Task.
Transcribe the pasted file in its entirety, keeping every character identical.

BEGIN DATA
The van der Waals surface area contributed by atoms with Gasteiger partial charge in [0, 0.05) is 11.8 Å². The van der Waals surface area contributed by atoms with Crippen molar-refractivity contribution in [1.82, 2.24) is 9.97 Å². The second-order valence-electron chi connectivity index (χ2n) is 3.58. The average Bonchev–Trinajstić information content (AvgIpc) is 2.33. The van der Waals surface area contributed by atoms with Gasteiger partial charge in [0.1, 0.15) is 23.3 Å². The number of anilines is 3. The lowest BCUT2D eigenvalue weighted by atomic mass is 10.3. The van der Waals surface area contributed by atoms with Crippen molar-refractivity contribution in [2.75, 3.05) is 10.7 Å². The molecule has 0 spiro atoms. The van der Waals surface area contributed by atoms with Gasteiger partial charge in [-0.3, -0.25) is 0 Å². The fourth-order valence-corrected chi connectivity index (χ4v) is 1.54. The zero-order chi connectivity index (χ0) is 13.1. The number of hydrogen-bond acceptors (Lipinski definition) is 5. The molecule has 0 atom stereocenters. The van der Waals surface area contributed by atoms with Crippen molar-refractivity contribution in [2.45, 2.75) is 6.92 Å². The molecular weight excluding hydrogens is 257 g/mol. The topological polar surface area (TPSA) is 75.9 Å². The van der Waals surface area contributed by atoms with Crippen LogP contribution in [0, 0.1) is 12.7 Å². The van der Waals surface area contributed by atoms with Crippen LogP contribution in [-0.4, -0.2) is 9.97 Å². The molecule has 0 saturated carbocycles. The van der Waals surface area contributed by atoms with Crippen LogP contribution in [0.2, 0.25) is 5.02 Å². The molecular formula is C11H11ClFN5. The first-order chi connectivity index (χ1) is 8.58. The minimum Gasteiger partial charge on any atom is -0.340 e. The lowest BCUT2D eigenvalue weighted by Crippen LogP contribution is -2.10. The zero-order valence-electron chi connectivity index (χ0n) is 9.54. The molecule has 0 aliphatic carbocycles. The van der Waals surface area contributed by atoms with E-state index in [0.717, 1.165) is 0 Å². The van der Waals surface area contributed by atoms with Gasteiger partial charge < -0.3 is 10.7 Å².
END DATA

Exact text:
The van der Waals surface area contributed by atoms with Gasteiger partial charge in [0, 0.05) is 11.8 Å². The van der Waals surface area contributed by atoms with Crippen molar-refractivity contribution in [1.82, 2.24) is 9.97 Å². The second-order valence-electron chi connectivity index (χ2n) is 3.58. The average Bonchev–Trinajstić information content (AvgIpc) is 2.33. The van der Waals surface area contributed by atoms with Gasteiger partial charge in [0.1, 0.15) is 23.3 Å². The number of anilines is 3. The lowest BCUT2D eigenvalue weighted by atomic mass is 10.3. The van der Waals surface area contributed by atoms with Crippen molar-refractivity contribution in [2.75, 3.05) is 10.7 Å². The molecule has 0 spiro atoms. The van der Waals surface area contributed by atoms with Gasteiger partial charge in [-0.3, -0.25) is 0 Å². The fourth-order valence-corrected chi connectivity index (χ4v) is 1.54. The zero-order chi connectivity index (χ0) is 13.1. The number of hydrogen-bond acceptors (Lipinski definition) is 5. The molecule has 0 atom stereocenters. The van der Waals surface area contributed by atoms with Crippen molar-refractivity contribution in [2.45, 2.75) is 6.92 Å². The molecular weight excluding hydrogens is 257 g/mol. The topological polar surface area (TPSA) is 75.9 Å². The van der Waals surface area contributed by atoms with Crippen LogP contribution in [0, 0.1) is 12.7 Å². The van der Waals surface area contributed by atoms with Crippen LogP contribution in [-0.4, -0.2) is 9.97 Å². The molecule has 0 saturated carbocycles. The van der Waals surface area contributed by atoms with Crippen LogP contribution in [0.2, 0.25) is 5.02 Å². The molecular formula is C11H11ClFN5. The first-order chi connectivity index (χ1) is 8.58. The minimum Gasteiger partial charge on any atom is -0.340 e. The lowest BCUT2D eigenvalue weighted by Crippen LogP contribution is -2.10. The zero-order valence-electron chi connectivity index (χ0n) is 9.54. The molecule has 0 aliphatic carbocycles. The van der Waals surface area contributed by atoms with E-state index in [0.717, 1.165) is 0 Å². The van der Waals surface area contributed by atoms with Gasteiger partial charge < -0.3 is 10.7 Å².